--Fostering female entrepreneurship. Women’s entrepreneurship can be advanced through a combination of increased access to capital, social networks, and new markets; high-quality business skills and development training; and access to broader services that offset gender-specific constraints. In Tanzania, a World Bank Group study found that 8 percent of women reported having participated in apprenticeship programs to support household entrepreneurs, compared with 16 percent of men.
--Removing and offsetting constraints across the lifecycle is necessary to ensure broad, sustainable impact: Focusing only on working-age women starts too late and ends too early. Biases can begin very early in life, sometimes subtly, starting trajectories of inequality that are increasingly difficult and costly to address over time.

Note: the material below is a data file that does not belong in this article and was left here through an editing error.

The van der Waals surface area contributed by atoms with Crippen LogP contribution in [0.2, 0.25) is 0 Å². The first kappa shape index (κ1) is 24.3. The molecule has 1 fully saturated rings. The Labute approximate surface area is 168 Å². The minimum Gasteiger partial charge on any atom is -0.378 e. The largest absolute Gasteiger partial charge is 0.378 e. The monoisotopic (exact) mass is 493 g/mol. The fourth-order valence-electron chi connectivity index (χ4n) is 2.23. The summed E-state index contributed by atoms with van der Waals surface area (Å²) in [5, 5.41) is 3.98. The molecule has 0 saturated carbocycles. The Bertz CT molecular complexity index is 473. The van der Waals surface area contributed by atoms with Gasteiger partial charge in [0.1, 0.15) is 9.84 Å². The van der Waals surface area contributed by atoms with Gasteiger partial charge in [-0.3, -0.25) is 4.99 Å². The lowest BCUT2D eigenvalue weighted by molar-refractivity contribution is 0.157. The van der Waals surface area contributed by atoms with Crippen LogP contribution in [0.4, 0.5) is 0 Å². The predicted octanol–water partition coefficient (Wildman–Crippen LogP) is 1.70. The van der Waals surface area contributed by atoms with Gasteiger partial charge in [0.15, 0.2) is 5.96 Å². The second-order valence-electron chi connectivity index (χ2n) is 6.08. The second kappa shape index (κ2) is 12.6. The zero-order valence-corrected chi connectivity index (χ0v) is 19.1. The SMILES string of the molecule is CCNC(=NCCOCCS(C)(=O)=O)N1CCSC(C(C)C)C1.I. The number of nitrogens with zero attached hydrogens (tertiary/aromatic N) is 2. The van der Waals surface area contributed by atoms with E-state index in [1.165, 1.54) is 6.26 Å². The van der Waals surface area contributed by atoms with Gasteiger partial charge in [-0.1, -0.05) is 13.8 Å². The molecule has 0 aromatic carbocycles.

For young people, policies can tackle inequalities through education and training—including development of aspirations and non-cognitive skills. For women of productive age, actions can focus on enabling their engagement in paid work: This means ensuring that women have the support and resources they need be as productive as men, and that women and men can share responsibilities more equitably between paid jobs and unpaid caring. In later years, governments can support equitable old-age labor regulations combined with social protection.
“When women and men participate in economic life on an equal footing, they can contribute their energies to building a more cohesive society and a more resilient economy,” World Bank Group President Jim Yong Kim has said. “The surest way to help enrich the lives of families, communities, and economies is to allow every individual to live up to her or his fullest potential.”
Eradicating extreme poverty is a bold target that will demand every asset we’ve got. Tackling inequality at work and unleashing women’s full economic potential—long overdue—will almost certainly be a game-changer.
See Harvard Business Review’s interactive Equality Matrix
--Jeni Klugman is director of gender and development at the World Bank Group. Matthew Morton is a social scientist in gender and development at the World Bank Group.